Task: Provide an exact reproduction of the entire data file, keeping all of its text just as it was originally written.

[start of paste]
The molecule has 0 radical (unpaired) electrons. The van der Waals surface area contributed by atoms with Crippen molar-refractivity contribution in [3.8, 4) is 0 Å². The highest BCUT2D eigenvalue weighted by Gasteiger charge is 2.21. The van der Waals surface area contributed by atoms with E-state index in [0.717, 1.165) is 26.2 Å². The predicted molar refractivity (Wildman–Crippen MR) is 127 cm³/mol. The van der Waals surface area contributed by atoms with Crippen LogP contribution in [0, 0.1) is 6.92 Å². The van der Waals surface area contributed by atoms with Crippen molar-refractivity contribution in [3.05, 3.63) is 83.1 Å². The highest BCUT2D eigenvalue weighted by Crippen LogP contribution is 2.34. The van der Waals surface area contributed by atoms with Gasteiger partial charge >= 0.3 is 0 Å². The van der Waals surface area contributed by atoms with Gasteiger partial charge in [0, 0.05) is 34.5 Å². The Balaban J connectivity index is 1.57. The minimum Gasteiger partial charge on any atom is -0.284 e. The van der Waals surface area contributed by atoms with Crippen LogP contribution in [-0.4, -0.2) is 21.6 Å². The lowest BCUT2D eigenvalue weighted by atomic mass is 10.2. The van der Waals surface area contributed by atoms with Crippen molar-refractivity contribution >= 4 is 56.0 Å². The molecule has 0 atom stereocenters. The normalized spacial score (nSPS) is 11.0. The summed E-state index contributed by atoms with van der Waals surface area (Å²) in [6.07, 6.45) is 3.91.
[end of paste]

The molecule has 0 radical (unpaired) electrons. The van der Waals surface area contributed by atoms with Crippen molar-refractivity contribution in [3.8, 4) is 0 Å². The highest BCUT2D eigenvalue weighted by Gasteiger charge is 2.21. The van der Waals surface area contributed by atoms with E-state index in [0.717, 1.165) is 26.2 Å². The predicted molar refractivity (Wildman–Crippen MR) is 127 cm³/mol. The van der Waals surface area contributed by atoms with Crippen LogP contribution in [0, 0.1) is 6.92 Å². The van der Waals surface area contributed by atoms with Crippen molar-refractivity contribution in [3.05, 3.63) is 83.1 Å². The highest BCUT2D eigenvalue weighted by Crippen LogP contribution is 2.34. The van der Waals surface area contributed by atoms with Gasteiger partial charge >= 0.3 is 0 Å². The van der Waals surface area contributed by atoms with Gasteiger partial charge in [0, 0.05) is 34.5 Å². The Balaban J connectivity index is 1.57. The minimum Gasteiger partial charge on any atom is -0.284 e. The van der Waals surface area contributed by atoms with Crippen LogP contribution in [-0.4, -0.2) is 21.6 Å². The lowest BCUT2D eigenvalue weighted by atomic mass is 10.2. The van der Waals surface area contributed by atoms with Crippen molar-refractivity contribution >= 4 is 56.0 Å². The molecule has 0 atom stereocenters. The normalized spacial score (nSPS) is 11.0. The summed E-state index contributed by atoms with van der Waals surface area (Å²) in [6.07, 6.45) is 3.91.